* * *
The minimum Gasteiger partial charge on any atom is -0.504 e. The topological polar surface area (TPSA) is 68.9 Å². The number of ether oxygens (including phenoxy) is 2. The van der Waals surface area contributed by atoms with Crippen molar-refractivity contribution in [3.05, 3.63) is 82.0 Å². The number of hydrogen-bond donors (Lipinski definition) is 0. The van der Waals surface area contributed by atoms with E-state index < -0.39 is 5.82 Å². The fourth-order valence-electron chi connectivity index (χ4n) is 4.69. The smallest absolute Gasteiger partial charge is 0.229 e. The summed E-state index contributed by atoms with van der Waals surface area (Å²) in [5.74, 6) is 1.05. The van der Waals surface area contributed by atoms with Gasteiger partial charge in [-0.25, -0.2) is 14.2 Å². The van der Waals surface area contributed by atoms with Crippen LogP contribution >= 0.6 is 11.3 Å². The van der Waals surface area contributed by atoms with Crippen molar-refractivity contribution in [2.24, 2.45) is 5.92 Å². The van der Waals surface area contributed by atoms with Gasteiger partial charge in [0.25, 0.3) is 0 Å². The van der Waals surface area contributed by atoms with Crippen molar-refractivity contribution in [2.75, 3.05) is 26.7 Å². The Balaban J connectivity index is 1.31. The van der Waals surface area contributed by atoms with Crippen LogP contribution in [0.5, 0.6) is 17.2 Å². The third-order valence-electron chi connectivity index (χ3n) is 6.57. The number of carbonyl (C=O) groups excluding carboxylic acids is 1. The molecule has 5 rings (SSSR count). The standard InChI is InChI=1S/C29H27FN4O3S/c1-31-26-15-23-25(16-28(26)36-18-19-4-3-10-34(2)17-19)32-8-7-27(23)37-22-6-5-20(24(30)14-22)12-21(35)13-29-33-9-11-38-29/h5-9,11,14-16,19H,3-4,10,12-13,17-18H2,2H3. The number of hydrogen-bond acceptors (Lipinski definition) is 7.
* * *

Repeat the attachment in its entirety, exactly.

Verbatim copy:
The minimum Gasteiger partial charge on any atom is -0.504 e. The topological polar surface area (TPSA) is 68.9 Å². The number of ether oxygens (including phenoxy) is 2. The van der Waals surface area contributed by atoms with Crippen molar-refractivity contribution in [3.05, 3.63) is 82.0 Å². The number of hydrogen-bond donors (Lipinski definition) is 0. The van der Waals surface area contributed by atoms with E-state index < -0.39 is 5.82 Å². The fourth-order valence-electron chi connectivity index (χ4n) is 4.69. The smallest absolute Gasteiger partial charge is 0.229 e. The summed E-state index contributed by atoms with van der Waals surface area (Å²) in [5.74, 6) is 1.05. The van der Waals surface area contributed by atoms with Gasteiger partial charge in [-0.25, -0.2) is 14.2 Å². The van der Waals surface area contributed by atoms with Crippen LogP contribution >= 0.6 is 11.3 Å². The van der Waals surface area contributed by atoms with Crippen molar-refractivity contribution in [2.24, 2.45) is 5.92 Å². The van der Waals surface area contributed by atoms with Gasteiger partial charge in [0.25, 0.3) is 0 Å². The van der Waals surface area contributed by atoms with Crippen molar-refractivity contribution in [2.75, 3.05) is 26.7 Å². The Balaban J connectivity index is 1.31. The van der Waals surface area contributed by atoms with Crippen LogP contribution in [0.5, 0.6) is 17.2 Å². The third-order valence-electron chi connectivity index (χ3n) is 6.57. The number of carbonyl (C=O) groups excluding carboxylic acids is 1. The molecule has 5 rings (SSSR count). The standard InChI is InChI=1S/C29H27FN4O3S/c1-31-26-15-23-25(16-28(26)36-18-19-4-3-10-34(2)17-19)32-8-7-27(23)37-22-6-5-20(24(30)14-22)12-21(35)13-29-33-9-11-38-29/h5-9,11,14-16,19H,3-4,10,12-13,17-18H2,2H3. The number of hydrogen-bond acceptors (Lipinski definition) is 7.